Archive for December, 2013

Why Today Matters

In the back of my mind I wonder from time to time if what I’m doing really matters. Does my limited interaction with these kids really make a difference? I have them for a night, a weekend, or a year; all of which feel like a drop in the bucket of their lives. How impactful is a little bit of time? A few weeks ago I got to find out. I was at behavior intervention training at the Bair Foundation and a group of us adults sat scrunched together in a room learning about appropriate ways to discipline a child and things you should all together avoid. All our foster kids were hanging out outside with a group of volunteers from a small Baptist church. They had a worship team sing with the kids, face painting, bouncy slides, and prizes. I sat through training and we all talked about what worked for us and what didn’t. I feel like I have such a small amount of experience compared to some of these experts in the room. I learned all I could from them, soaked it in, and tried to figure out how to practically apply these lessons to my life as a foster mom. Punishing a child by withholding food = bad idea. Correcting a child by putting him in timeout = good idea. Most of it was common sense. So what I walked away from training learning the most happened outside of that small room. We finished training and I stepped outside to get my two kiddos.

There were kids running all around, faces painted with soccer balls and butterflies. A line had formed beside the bounce slide and some kids were bouncing a basketball to my left. I searched the crowd for my two familiar faces. One of the workers walked up to me and said, “Kaitlyn is looking for you.” I went through the mental list of Bair workers to see if I could connect the name “Kaitlyn” with a face. I know my case worker. Check. I know the placement coordinator. Check. I knew the local and state directors. Check check. The name Kaitlyn was not ringing a bell.

“You know, Kaitlyn. She’s the girl that stayed with you for a weekend at the beginning of this summer.”

Kaitlyn was not a Bair worker but a little girl that stayed with me for 48 hours after she was removed from her home. She and her siblings were severely abused. They acted out. She didn’t know how to show affection or how to play properly with other children. I had her for two days until they readied a permanent placement for her. She had just a few pairs of pants, a couple shirts, and no toys. For 48 hours I played with her. We blew bubbles outside, went garage sale shopping and I bought her some new clothes, a necklace, and a toy doll house. We hung out with friends. I read to her and tucked her in at night. I kept her safe. 48 hours. Then she was gone.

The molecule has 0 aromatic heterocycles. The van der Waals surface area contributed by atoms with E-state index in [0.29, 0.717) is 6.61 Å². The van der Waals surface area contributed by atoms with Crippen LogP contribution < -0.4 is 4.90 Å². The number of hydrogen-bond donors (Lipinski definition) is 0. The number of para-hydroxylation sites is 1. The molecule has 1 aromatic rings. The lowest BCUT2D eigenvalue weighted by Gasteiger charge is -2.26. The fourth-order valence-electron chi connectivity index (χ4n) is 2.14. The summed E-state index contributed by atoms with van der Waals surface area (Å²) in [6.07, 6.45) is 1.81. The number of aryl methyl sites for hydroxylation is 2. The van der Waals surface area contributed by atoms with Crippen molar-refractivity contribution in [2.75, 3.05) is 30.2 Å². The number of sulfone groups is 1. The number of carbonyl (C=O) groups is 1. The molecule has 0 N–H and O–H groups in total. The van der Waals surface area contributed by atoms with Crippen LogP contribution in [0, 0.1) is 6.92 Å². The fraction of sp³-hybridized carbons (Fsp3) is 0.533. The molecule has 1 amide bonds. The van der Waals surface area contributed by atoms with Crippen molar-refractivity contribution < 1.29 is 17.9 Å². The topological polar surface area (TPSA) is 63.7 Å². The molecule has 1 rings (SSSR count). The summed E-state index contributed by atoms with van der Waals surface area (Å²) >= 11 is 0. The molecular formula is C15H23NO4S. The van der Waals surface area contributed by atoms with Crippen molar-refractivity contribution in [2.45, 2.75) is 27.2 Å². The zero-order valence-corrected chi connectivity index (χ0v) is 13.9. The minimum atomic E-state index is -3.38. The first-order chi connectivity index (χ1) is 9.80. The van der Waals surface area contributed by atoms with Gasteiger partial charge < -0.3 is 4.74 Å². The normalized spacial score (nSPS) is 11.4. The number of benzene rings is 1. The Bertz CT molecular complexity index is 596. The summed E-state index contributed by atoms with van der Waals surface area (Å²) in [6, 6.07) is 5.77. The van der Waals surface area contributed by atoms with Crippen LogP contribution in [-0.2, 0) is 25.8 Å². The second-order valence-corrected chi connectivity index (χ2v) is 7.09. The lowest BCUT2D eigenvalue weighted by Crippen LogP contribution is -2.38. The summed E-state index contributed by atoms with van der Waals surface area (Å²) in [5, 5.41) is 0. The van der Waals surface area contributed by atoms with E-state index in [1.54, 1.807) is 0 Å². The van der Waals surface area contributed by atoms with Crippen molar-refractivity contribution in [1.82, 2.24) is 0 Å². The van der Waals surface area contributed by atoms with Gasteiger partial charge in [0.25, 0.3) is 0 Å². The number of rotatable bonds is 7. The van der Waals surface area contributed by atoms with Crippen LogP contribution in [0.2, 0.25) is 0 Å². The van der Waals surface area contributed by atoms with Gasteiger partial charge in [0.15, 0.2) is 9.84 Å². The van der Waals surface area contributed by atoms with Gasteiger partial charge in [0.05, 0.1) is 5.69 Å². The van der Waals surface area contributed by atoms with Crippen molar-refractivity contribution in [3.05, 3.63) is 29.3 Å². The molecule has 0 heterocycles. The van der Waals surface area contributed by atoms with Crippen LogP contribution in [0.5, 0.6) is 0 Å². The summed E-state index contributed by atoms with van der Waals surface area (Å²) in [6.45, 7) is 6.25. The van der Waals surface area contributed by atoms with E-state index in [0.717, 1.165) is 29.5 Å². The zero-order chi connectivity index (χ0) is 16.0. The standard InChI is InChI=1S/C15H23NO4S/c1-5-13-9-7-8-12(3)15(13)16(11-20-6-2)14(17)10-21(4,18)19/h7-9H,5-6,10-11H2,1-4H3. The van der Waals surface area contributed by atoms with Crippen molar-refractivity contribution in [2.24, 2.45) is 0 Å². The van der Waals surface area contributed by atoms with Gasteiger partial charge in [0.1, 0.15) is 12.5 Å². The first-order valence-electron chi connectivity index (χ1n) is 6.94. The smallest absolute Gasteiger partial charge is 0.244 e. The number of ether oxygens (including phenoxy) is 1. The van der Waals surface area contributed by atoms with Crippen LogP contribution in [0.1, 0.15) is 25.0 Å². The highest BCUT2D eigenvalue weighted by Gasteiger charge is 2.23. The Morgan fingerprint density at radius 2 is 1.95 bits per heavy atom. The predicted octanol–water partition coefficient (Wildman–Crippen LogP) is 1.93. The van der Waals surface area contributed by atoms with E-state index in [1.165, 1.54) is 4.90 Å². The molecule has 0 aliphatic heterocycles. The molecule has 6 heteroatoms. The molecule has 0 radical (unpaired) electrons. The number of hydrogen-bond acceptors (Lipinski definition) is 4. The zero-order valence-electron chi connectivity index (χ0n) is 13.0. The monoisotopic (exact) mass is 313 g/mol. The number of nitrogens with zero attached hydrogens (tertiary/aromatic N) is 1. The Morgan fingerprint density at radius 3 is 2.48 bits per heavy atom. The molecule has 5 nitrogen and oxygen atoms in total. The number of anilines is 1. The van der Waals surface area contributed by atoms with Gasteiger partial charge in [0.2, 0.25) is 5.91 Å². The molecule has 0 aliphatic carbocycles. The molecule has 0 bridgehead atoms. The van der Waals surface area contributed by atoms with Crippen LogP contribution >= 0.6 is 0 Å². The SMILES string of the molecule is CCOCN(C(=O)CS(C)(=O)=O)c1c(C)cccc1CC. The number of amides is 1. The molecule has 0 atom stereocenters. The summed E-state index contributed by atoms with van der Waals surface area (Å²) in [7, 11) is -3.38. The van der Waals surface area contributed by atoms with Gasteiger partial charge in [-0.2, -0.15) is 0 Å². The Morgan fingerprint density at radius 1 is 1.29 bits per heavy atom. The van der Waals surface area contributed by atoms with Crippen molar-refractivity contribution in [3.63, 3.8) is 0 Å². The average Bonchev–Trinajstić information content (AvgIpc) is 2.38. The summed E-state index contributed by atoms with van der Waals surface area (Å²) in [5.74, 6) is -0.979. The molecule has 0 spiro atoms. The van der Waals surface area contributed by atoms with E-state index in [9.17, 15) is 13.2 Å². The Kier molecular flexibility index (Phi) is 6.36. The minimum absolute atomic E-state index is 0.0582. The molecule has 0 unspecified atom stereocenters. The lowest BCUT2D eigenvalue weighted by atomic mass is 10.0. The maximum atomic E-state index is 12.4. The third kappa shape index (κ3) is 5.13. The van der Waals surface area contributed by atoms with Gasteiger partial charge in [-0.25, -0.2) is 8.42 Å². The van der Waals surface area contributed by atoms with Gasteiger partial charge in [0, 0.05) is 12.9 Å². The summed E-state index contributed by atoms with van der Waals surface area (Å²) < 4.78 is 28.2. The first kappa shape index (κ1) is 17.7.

“Kaitlyn has been asking about you.”

I searched the crowd again and saw her standing in the line to get her face painted. I walked over to her and she turned around and gave me the biggest hug. Then another. Then another. She beamed from ear to ear and hugged me again. She told me how much she had missed me and then took me by the hand and lead me to her current foster parents. “This is her,” she said. “This is Miss Shelly.”

It had been such a short time that I had her. So few hours spent together. But she remembers. Someone reminded me of this last week, “People won’t always remember what you said, but they will remember who showed up.” For those precious pivotal days, I showed up. Drained and exhausted as I was, I showed up. And Kaitlyn will never forget me.

So when I start to doubt if foster care really does matter, if the long days and sleepless nights really do make a difference, I will look back to that Saturday when I saw a little girl with cowgirl boots and a jean jacket wrap her arms around me and through that hug say, “Thank you”. I will know that it has not only been worth it, but every moment, every day, every hug and smile I give, really does matter.


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